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SNP- and haplotype-based genome-wide association studies for growth, carcass, and meat quality traits in a Duroc multigenerational population.

Sato S, Uemoto Y, Kikuchi T, Egawa S, Kohira K, Saito T, Sakuma H, Miyashita S, Arata S, Kojima T, Suzuki K - BMC Genet. (2016)

Bottom Line: Four regions detected by SNP-based GWAS were significantly associated with multiple traits: on Sus scrofa chromosome (SSC) 1 at 304 Mb; and on SSC7 at 35-39 Mb, 41-42 Mb, and 103 Mb.The vertnin gene (VRTN) in particular, was located on SSC7 at 103 Mb and was significantly associated with vertebrae number and carcass lengths.In addition, a novel significant region could be detected by SNP-based GWAS as opposed to haplotype-based GWAS.

View Article: PubMed Central - PubMed

Affiliation: National Livestock Breeding Center, Nishigo, Fukushima, 961-8511, Japan. s0sato@nlbc.go.jp.

ABSTRACT

Background: The aim of the present study was to compare the power of single nucleotide polymorphism (SNP)-based genome-wide association study (GWAS) and haplotype-based GWAS for quantitative trait loci (QTL) detection, and to detect novel candidate genes affecting economically important traits in a purebred Duroc population comprising seven-generation pedigree. First, we performed a simulation analysis using real genotype data of this population to compare the power (based on the hypothesis) of the two methods. We then performed GWAS using both methods and real phenotype data comprising 52 traits, which included growth, carcass, and meat quality traits.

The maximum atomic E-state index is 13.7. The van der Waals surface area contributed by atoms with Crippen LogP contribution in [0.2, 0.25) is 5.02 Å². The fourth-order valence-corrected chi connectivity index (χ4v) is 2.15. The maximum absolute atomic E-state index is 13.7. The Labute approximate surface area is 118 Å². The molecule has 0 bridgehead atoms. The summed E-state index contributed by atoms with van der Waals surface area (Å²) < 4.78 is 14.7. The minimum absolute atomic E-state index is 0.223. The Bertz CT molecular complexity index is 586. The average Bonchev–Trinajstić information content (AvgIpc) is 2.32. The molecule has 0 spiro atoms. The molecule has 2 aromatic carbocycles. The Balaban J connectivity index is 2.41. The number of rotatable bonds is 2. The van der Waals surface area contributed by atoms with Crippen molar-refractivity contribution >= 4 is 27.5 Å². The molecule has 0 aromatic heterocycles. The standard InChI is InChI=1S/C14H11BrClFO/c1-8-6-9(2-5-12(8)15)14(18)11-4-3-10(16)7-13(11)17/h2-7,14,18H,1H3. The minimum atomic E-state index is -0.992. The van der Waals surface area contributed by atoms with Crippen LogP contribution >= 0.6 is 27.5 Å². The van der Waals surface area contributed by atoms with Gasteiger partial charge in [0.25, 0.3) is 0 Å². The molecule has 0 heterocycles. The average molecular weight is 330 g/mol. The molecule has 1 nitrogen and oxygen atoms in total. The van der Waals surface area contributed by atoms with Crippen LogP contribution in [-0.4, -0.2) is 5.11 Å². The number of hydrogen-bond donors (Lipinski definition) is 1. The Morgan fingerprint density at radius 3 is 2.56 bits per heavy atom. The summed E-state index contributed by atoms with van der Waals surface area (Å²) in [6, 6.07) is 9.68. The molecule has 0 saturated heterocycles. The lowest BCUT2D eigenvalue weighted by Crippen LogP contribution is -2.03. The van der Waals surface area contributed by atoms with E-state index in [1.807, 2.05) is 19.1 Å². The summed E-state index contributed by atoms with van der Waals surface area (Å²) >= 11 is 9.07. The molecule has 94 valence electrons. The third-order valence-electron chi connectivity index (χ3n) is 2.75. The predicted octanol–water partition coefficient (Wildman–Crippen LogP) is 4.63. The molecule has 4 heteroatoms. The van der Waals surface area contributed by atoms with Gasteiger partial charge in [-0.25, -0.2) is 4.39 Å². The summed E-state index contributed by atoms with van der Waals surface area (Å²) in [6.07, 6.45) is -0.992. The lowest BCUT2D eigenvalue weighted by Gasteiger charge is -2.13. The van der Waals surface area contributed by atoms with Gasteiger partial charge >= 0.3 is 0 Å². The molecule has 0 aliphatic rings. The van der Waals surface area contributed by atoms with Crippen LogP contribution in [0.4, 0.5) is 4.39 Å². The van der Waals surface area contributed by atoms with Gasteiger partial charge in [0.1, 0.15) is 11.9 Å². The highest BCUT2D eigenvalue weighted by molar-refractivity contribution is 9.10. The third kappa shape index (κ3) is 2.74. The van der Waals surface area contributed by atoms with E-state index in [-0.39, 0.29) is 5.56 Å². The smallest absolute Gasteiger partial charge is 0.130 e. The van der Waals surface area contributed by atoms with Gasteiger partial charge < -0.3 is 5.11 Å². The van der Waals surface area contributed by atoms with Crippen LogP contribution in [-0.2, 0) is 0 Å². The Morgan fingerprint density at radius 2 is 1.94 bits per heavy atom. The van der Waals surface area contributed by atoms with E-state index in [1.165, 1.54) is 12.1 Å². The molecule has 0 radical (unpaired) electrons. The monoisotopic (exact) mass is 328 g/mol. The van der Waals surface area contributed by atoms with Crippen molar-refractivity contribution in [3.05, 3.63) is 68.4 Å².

Results: In total, 836 animals were genotyped using the Illumina PorcineSNP60 BeadChip and 14 customized SNPs from regions of known candidate genes related to the traits of interest. The power of SNP-based GWAS was greater than that of haplotype-based GWAS in a simulation analysis. In real data analysis, a larger number of significant regions was obtained by SNP-based GWAS than by haplotype-based GWAS. For SNP-based GWAS, 23 genome-wide significant SNP regions were detected for 17 traits, and 120 genome-wide suggestive SNP regions were detected for 27 traits. For haplotype-based GWAS, 6 genome-wide significant SNP regions were detected for four traits, and 11 genome-wide suggestive SNP regions were detected for eight traits. All genome-wide significant SNP regions detected by haplotype-based GWAS were located in regions also detected by SNP-based GWAS. Four regions detected by SNP-based GWAS were significantly associated with multiple traits: on Sus scrofa chromosome (SSC) 1 at 304 Mb; and on SSC7 at 35-39 Mb, 41-42 Mb, and 103 Mb. The vertnin gene (VRTN) in particular, was located on SSC7 at 103 Mb and was significantly associated with vertebrae number and carcass lengths. Mapped QTL regions contain some candidate genes involved in skeletal formation (FUBP3; far upstream element binding protein 3) and fat deposition (METTL3; methyltransferase like 3).